The best examples of Chignin-Bergeron are dry with a streak of welcome acidity, yet richly flavored, full of exotic fruit flavors, and are certainly food wines. They contradict the image of ethereal, light, early-drinking Savoie white wines, and like the intense but elegant whites from the Altesse grapes, labelled Roussette de Savoie AOC, show best after a few years of aging.
Mondeuse reds from Chignin and beyond are also age worthy. Some taste like a cross between Pinot and Gamay, while others reveal the structured tannins and sometimes the floral character of Syrah, but with more rustic, earthier flavors and often 2% lower alcohol.
Several growers have small volume cuvées from the rare, recently revived, red variety Persan — labelled simply as Savoie AOC, without a cru, they show great promise giving plummy, long-lived wines.
“I have spent more time as a consumer than a producer and I like to promote the richness and diversity Savoie has to offer.”
Ludovic Archer, with vineyards in Chignin, but working out of a container in an industrial park in the nearby wine village of Arbin, is representative of the newcomers without family vigneron ties. Previously a mechanical engineer, he changed careers to study wine and worked with Jean-François Quenard.
Having leased vineyards, already organic or now in conversion, he has just completed his third vintage and his reputation is growing fast. His wines include Minor Swing, a red blend of Mondeuse, Persan, and the rare Douce Noir. The range is full of life and fun, reflected in the jazz-inspired names and illustrated labels, commissioned from a different artist each year, something unheard of a decade ago.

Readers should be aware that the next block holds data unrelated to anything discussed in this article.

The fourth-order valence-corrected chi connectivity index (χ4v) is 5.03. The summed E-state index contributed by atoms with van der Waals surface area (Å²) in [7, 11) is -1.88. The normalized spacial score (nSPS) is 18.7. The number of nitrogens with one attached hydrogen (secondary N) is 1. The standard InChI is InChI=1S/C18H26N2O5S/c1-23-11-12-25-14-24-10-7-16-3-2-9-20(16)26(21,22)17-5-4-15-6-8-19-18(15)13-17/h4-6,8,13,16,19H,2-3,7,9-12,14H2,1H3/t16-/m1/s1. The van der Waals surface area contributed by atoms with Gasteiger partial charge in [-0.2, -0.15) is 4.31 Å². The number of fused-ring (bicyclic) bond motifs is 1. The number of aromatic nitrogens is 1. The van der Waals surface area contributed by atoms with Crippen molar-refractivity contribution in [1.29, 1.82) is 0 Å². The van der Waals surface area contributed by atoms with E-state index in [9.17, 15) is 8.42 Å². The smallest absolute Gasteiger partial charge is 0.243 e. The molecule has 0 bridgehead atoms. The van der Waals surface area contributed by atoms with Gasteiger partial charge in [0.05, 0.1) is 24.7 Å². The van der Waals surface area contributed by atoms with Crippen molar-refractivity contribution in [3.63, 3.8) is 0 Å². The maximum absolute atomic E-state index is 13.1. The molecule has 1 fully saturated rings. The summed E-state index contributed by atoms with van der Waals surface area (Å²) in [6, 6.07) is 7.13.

Archer is unsure whether exports will be his route to future markets, preferring to focus on persuading his reluctant neighbors to buy his wines, for this is a rare French wine region where locals often dismiss the wines as just for the ski resorts.
With strong self-belief, Archer comments, “I have spent more time as a consumer than a producer and I like to promote the richness and diversity Savoie has to offer.” There is little doubt that he and other young colleagues are shaking things up in Savoie for the good of both consumers and the wine region.
3 Savoie wines to try:
From the Alps to your glass, in a flash, this is such a versatile wine and a perfect introduction to the mountain freshness of Savoie. These Jacquère vines are on steep slopes of limestone scree and glacial moraine, in conversion to organics.
NB: While the wine is labelled JP & JF Quenard on the linked site, this is an outdated name.
Aside from Chignin’s Quenards, there are several other families making great wine, including the Berthollier brothers, who make this juicy red called And My Drop of Mondeuse. From the warmer, clay-limestone, lower slopes of Chignin, it is redolent of dark red fruits with Alpine freshness. With very low sulfur additions, a small proportion is aged in 600-liter old oak barrels.
This Roussanne combines elegance with opulence, providing a spicy, apricot finish. Full and dry, it makes a fabulous match with strong-flavored cheeses, or with rich-sauced dishes of firm-textured white fish, or white meat. It emerges from terraced vineyards just below a limestone cliff-face opposite year-round snow-capped mountains.